On Tuesday, 22 November 2022 at 15:25:53 UTC-4, HRM Resident wrote:
> A conversational algorithm feeds on labeled conversations, and can be
> trained to converse on any topic, from philosophy to the meaning of life
> to customer support situations or, even if we want, to start flirting
> and end up moaning in ecstasy.
So it would pass the turing test. :)
> Which is why it makes no sense to suggest that an algorithm "has
> developed consciousness," that it "fears being turned off," that it
> "feels lonely," or that it "cares about humanity", and is basically
> indulging in the anthropomorphization of a technology that is neither
> conscious nor will be any time soon. It's like the RCA dog thinking his
> master is inside the gramophone.
Well maybe, maybe not. I've been anthropomorphizing you for some
time. Am I wrong to do this? If I disassemble you will I find anything more than
protons, neutrons and electrons? It follows that these elementary components
can be assembled to be *you*. and you claim to be conscious, creative
and caring, yet you are but a machine. Riddle me that.
> A computer it is only executing algorithms. Believing it's akin to
> your mind is a reflection of some fear, or ignorance of the subject, or
> perhaps, wishful thinking that we are now living in a science fiction
Computers as we know them, yes, but are more than one way
to make computing devices.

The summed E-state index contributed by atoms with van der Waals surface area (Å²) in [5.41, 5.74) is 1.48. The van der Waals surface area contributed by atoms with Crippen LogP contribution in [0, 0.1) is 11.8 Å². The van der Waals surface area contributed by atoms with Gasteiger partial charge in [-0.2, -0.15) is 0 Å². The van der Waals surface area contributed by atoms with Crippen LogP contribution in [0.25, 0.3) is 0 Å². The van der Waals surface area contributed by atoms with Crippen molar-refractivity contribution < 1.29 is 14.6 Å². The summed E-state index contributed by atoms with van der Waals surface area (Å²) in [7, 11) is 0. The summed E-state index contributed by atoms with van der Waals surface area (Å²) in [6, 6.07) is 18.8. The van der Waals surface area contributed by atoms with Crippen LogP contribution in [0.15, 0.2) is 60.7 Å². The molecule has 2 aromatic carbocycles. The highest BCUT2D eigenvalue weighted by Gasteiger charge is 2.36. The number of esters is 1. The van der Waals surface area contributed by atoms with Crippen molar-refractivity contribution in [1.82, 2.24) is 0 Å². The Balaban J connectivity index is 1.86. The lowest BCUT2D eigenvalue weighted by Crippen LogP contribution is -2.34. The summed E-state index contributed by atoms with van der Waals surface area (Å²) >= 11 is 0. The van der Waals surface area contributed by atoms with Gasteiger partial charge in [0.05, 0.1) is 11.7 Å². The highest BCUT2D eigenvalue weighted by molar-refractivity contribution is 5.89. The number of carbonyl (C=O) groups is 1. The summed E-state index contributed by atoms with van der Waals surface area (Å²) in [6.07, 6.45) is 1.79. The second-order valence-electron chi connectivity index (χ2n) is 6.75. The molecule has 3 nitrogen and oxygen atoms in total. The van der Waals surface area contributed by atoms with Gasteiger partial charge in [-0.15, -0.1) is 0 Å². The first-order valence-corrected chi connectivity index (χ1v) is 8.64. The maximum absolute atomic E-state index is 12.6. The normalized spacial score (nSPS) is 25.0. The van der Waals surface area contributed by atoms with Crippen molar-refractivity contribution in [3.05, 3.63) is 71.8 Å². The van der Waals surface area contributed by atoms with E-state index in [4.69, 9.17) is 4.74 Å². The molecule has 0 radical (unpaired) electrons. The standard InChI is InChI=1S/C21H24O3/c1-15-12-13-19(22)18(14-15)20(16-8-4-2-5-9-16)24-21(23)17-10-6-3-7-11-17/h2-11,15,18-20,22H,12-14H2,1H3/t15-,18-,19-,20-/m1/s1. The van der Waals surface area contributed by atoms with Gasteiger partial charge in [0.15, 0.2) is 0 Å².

> That is not a good thing, because it means we may well be wary of
> other technologies with huge potential, or believe that technologies
> that are far from developed are already here. Consciousness is an
> extremely complex mechanism, and machine learning researchers are doomed
> to fail.
Maybe it is and maybe it is fairly simple, One recent idea is that
consciousness is the memory of what the brain did a half second ago
based on the observation that the brain is assembling the instruction
for an act before we "will" the act.
> Stop comparing the brain with a supposedly conscious machine, and
> instead stay focused on the application of statistics capable of making
> a machine perform advanced automation applied to more and more tasks.
Oh, I get it. I've been misinterpreting your "I don't know" chant. It should
be "I don't know and I don't want to know and we should quit trying
to know". I don't know why you apparently fear finding out about
things we don't already know.
> The former is nothing more than a manifestation of some of unfounded
> fear, pointless questions and science-fiction stories. The latter, on
> the other hand, is the key to the next leap forward in productivity and,
> possibly, to a revolution in the way we will understand work in the
> future. Which would be no bad thing, and certainly doesn't require
> machines with consciousness.
So fundamental knowledge is not worth pursuing, only applied
research is worthwhile. Are you a LWA?
> HRM Resident